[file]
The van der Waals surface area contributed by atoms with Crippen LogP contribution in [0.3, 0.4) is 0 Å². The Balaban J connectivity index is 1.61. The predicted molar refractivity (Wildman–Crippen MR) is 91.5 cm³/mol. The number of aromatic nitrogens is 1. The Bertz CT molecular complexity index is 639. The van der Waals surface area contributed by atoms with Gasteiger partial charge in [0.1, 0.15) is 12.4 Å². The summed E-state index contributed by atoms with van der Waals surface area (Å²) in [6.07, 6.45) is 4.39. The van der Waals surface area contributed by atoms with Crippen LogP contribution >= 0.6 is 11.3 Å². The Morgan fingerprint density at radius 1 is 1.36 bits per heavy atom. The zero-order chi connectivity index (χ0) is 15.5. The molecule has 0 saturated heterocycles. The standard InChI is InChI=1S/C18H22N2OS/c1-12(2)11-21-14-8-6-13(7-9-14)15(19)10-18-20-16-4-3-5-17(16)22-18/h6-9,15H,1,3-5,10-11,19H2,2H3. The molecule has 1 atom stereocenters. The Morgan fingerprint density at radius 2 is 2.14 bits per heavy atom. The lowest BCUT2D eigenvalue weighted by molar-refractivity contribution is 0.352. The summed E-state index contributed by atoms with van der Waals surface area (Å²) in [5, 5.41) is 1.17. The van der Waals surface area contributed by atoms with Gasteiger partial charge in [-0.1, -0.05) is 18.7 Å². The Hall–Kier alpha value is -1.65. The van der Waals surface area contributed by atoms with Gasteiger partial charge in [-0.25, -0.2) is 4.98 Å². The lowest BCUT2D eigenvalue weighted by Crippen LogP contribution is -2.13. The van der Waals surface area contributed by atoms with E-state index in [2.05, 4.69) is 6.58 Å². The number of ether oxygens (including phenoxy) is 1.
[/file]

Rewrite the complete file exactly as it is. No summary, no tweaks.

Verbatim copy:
The van der Waals surface area contributed by atoms with Crippen LogP contribution in [0.3, 0.4) is 0 Å². The Balaban J connectivity index is 1.61. The predicted molar refractivity (Wildman–Crippen MR) is 91.5 cm³/mol. The number of aromatic nitrogens is 1. The Bertz CT molecular complexity index is 639. The van der Waals surface area contributed by atoms with Gasteiger partial charge in [0.1, 0.15) is 12.4 Å². The summed E-state index contributed by atoms with van der Waals surface area (Å²) in [6.07, 6.45) is 4.39. The van der Waals surface area contributed by atoms with Crippen LogP contribution >= 0.6 is 11.3 Å². The Morgan fingerprint density at radius 1 is 1.36 bits per heavy atom. The zero-order chi connectivity index (χ0) is 15.5. The molecule has 0 saturated heterocycles. The standard InChI is InChI=1S/C18H22N2OS/c1-12(2)11-21-14-8-6-13(7-9-14)15(19)10-18-20-16-4-3-5-17(16)22-18/h6-9,15H,1,3-5,10-11,19H2,2H3. The molecule has 1 atom stereocenters. The Morgan fingerprint density at radius 2 is 2.14 bits per heavy atom. The lowest BCUT2D eigenvalue weighted by molar-refractivity contribution is 0.352. The summed E-state index contributed by atoms with van der Waals surface area (Å²) in [5, 5.41) is 1.17. The van der Waals surface area contributed by atoms with Gasteiger partial charge in [-0.1, -0.05) is 18.7 Å². The Hall–Kier alpha value is -1.65. The van der Waals surface area contributed by atoms with Gasteiger partial charge in [-0.25, -0.2) is 4.98 Å². The lowest BCUT2D eigenvalue weighted by Crippen LogP contribution is -2.13. The van der Waals surface area contributed by atoms with E-state index in [2.05, 4.69) is 6.58 Å². The number of ether oxygens (including phenoxy) is 1.